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"...public opinion deserves to be respected as well as despised" G.W.F. Hegel, 'Philosophy of Right'

Religion, public life, postmodern shopfest « Previous | |Next »
December 24, 2007

Since Xmas is upon now is a good time to reflect on the role of religion in public life. A good place to start is Tina Beattie's The end of postmodernism: the “new atheists” and democracy in Open Democracy on the conflict between science and religion in postmodernity. I quote two passages that describe Beattie's understanding of the current postmodern condition in liberal democracy:

religious zealotry can be interpreted as the other face of the metropolitan fancy-dress parade which constitutes the consumerist lifestyles of postmodern urban elites, reflecting as they do the banality and homogeneity of a global market which is no respecter of boundaries, cultures and traditions. Instead of freedom we have choice, and instead of values we have labels and lifestyles. We citizens of the western democracies have become solipsistic consumers indifferent to the squandering of our hard-won freedoms and rights by governments for which terrorism has become a byword for ever-more draconian strategies of surveillance and control. As democracy withers and the political forum is colonised by the suave-speaking mediocrities of the soundbite era, as blatant self-interest on the part of the world's most powerful nations becomes an excuse for every kind of collusion in the politics of corruption and violence, we in whose names the battles are being fought have allowed our horizons to shrink so that we see no further than the nearest shopping-mall.

This ignores the ethical life that we live whilst inhabiting a consumer culture and the way this shapes our ethical judgements about right and wrong beyond the shopping mall. But it is Beattie's narrative.

Beattie describes that the counter religious response thus:

For many others, it is religion - particularly in its more dogmatic forms - that offers a potent alternative; those drawn to it include people both disenfranchised from the beginning because they are too poor or too oppressed to participate in the postmodern shop-fest, and people who are afraid of what they perceive as the moral meltdown of modern western culture. In these forms of religion, people can find certainty instead of confusion, clear rules instead of ambiguity, tight-knit communities instead of shifting and transient relationships; and all this is presided over by a wrathful male God who hates all the things they hate - particularly gays, feminists and libertarians of every description - and who sanctions violence in order to keep His values safe from corruption.

Beattie says that the most pressing question confronting us lies here: how to respond to the slow death of democracy, and adds:
The recent confrontation between religion and science is in this context a smokescreen which is distracting us from much more urgent political and intellectual issues. It allows the secular intelligentsia to hide behind a convenient and inflated - where not fabricated - myth of religious extremism which masks from us our own complicity in the murder and mayhem by which western global supremacy and our own privileged status within that are now maintained.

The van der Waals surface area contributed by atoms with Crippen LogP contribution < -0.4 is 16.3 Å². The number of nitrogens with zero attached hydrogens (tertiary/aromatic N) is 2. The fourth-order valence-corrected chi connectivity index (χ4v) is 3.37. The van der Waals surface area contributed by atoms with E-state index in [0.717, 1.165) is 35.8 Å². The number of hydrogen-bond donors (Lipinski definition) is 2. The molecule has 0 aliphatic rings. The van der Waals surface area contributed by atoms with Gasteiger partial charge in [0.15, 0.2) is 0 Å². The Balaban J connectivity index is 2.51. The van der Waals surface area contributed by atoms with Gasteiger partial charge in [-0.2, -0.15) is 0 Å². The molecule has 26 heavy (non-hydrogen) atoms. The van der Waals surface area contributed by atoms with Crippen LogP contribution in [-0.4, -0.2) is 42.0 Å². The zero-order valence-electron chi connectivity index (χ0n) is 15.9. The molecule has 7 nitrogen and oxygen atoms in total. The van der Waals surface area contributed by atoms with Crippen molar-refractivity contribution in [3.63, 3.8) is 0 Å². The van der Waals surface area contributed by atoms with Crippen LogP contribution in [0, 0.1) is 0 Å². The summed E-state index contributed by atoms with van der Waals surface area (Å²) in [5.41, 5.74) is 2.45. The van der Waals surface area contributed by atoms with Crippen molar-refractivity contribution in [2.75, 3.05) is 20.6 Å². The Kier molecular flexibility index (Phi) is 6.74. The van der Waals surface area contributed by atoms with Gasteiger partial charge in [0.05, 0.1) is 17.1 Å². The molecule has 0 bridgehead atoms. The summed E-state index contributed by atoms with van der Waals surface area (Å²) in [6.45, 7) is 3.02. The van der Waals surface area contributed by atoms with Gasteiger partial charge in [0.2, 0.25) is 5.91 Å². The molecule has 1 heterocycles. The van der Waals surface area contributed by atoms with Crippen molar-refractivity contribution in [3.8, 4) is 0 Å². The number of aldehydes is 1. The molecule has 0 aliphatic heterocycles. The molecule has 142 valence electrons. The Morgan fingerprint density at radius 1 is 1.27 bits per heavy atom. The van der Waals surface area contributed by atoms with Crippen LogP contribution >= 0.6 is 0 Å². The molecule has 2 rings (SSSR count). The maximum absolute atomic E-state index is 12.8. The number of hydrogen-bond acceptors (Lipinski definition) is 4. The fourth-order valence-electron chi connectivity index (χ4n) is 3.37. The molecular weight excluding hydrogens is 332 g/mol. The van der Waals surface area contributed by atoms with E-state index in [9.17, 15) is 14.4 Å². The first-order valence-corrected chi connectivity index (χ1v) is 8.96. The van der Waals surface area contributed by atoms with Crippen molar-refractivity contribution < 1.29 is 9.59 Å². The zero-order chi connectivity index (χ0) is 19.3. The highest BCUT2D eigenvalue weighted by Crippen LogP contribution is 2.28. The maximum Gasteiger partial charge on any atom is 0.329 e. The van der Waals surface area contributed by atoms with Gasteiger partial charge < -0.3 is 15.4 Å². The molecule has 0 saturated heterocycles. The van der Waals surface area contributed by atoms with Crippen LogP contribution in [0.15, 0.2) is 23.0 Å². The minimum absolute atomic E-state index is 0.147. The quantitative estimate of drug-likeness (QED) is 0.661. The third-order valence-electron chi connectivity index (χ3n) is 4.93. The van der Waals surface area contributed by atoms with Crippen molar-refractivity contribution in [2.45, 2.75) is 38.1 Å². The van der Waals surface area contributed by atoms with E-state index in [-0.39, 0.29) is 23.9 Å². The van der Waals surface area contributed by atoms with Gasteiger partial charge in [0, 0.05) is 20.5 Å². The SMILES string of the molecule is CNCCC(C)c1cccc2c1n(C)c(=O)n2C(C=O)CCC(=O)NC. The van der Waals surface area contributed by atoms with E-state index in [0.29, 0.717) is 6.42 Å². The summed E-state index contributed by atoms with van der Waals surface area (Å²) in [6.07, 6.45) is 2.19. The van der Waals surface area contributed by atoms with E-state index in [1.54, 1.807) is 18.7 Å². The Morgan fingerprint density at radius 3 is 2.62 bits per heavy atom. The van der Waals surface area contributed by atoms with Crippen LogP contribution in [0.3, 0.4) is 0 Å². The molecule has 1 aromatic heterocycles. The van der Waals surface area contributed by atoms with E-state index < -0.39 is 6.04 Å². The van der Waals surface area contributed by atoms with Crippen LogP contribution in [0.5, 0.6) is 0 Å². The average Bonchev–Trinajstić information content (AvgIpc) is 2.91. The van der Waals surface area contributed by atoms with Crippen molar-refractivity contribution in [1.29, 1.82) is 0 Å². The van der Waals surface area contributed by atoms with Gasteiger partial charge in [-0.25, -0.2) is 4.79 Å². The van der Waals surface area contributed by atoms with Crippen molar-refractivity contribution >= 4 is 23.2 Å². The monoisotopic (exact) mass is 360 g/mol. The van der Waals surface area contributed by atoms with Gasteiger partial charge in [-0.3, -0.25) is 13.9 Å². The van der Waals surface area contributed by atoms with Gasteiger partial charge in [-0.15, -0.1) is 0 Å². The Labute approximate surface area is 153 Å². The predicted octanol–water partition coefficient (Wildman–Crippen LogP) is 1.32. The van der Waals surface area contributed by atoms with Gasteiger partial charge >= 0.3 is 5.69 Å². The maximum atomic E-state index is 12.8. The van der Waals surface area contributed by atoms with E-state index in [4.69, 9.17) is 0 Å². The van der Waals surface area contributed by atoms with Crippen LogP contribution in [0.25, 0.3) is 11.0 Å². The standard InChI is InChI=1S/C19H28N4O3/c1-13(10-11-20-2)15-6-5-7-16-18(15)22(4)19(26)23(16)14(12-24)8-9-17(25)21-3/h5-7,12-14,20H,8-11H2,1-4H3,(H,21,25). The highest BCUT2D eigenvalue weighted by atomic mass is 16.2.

I agree that the recent replay of the confrontation between religion and science is a smokescreen which is distracting us from much more urgent political and intellectual issues. All that cultural wars stuff about needing to return to religion to get some ethics is blowing in the wind. Modernity has its secular ethics--rights based and utilitarianism--and, as Nietzsche pointed out , it is the highest values of Christianity that are being devalued.

| Posted by Gary Sauer-Thompson at 1:46 PM | | Comments (1)


About the way I'd see it, in general terms.
Has me in mind of Hobsbawm's cultural amnesia and Eagleton's comments about no meta narrative itself being necesarily a metanarrative; also the articles of the late Dr. Dennis Denny in "Dissent", which sought to place historical, epitemological , ontological and metaphysical contexts suitable to an updated understanding.
It's ok as far I'm concerned to reverse the notion of " there is no God" as something proven beyond doubt. One statement is probably as silly as the other.
Personally, if a benevolent conscious(?) force exists, I hope this power is on my side ( part of the job description, unless am wrong ). the other thread of religin of course emphasises the punisher-God as pect and perhaps this dichtomy has to exist for religion to get its weltanschuang and program across.
Nietszche's sobering repost to the nineteenth century ( including to Liberalism and Marx, as to morality ) as to "God being dead- we killed him" is now joined by "prove it", though, to create a new dialectic ( why make an enemy out of a friend , when as Socrates more or less says, it requires so much more effort to be evil than good ).
It is a paralysing thing if one sees it throughthe eyes Bayle-ian scepticism, so I'd reinclude Marx, because right or wrong, one still gets out of the way of an oncoming truck and that is what Marx was basically common-sense suggesting, as far as I'm concerned. So for me things have to stay between twopoles and that's that comfortably off thogh imay be,I'll kark as as surely as an angry, poverty-stricken Islamcisct in Karachi, when it comes down to it.